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Ten Principles for Creating a New U.S. Clean Energy Policy

May 18, 2011
| Reports
We have been debating clean energy for over 40 years, spanning eight presidencies. In spite of incremental movement with each spike in gas prices, we still don’t have agreement on the basic principles of a policy. After surveying historic, economic, scientific, and political realities, ITIF offers a report that lays out what those principles should be. In short, policy must strive to make unsubsidized clean energy affordable, promote meaningful government investment in R&D, enable the private sector to succeed in advanced technology commercialization and deployment, and take a global view to make sure incentives for innovation are global without putting domestic manufacturers at a disadvantage.

Our nation has debated energy policy on and off for over 40 years, yet the same three problems grow worse. First, the United States needs to reduce its reliance on imported oil to strengthen domestic energy security, reduce the trade deficit, and guard against economically harmful swings in global prices. Second, the military needs to reduce its reliance on liquid fossil fuels, which are targeted for attack by our enemies putting our combat troops at greater and greater risk. And third, humankind needs to reduce its consumption of fossil fuels to limit the impacts of climate change.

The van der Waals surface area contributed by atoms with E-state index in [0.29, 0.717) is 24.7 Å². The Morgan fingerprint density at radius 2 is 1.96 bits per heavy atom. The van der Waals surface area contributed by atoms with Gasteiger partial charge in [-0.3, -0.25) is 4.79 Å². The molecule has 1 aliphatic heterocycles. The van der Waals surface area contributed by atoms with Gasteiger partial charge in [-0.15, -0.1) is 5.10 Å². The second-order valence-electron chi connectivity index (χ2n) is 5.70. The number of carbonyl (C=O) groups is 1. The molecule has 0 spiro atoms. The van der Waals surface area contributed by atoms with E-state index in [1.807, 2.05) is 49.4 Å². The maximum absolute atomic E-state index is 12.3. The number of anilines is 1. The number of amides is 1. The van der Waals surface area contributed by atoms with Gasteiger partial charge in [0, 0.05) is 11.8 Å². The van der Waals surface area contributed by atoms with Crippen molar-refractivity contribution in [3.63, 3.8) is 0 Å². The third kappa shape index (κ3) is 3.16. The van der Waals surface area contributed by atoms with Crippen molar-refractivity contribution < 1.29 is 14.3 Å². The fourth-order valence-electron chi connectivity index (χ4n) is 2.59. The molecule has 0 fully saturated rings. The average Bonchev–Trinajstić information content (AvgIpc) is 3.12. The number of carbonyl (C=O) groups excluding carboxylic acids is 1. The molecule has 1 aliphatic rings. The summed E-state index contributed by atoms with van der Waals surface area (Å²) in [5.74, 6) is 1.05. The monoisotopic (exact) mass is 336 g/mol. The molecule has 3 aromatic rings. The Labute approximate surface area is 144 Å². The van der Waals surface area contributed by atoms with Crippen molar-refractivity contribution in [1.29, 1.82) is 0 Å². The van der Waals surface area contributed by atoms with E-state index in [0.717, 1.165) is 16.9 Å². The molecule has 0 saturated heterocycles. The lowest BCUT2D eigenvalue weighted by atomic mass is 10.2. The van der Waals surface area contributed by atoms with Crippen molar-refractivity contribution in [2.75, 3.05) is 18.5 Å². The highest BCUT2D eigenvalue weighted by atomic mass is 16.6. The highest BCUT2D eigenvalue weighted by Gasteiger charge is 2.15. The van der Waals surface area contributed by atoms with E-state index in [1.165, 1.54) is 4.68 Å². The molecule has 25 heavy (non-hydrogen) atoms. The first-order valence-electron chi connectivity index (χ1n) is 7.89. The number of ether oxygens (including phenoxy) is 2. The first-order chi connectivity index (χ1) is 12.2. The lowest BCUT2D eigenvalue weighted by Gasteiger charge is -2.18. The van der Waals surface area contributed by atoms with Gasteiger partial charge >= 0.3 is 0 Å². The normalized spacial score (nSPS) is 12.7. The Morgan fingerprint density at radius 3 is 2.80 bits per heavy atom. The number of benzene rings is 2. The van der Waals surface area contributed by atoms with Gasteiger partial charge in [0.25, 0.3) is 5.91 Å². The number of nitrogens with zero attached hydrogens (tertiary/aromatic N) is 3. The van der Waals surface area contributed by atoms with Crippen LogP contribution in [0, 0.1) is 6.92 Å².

Unfortunately, while these problems grow worse, the response from U.S. policy makers remains inadequate. Typically, when energy prices go up, energy policy activism spikes. The response might include incrementally increasing energy R&D investment, incentivizing more domestic oil drilling, expanding energy efficiency programs, and/or subsidizing mature alternatives like ethanol. But these activities are rarely sustained, and are frequently pursued in an ineffective piecemeal approach until energy prices come down and attention turns elsewhere. The debate has become so stale and the solutions so ineffective that even policy makers have taken notice. As President Obama recently pointed out, “Presidents and politicians of every stripe have promised energy independence but that promise has so far gone unmet. That has to change. We cannot keep going from shock to trance on the issue of energy security, rushing to propose action when gas prices rise, then hitting the snooze button when they fall again.”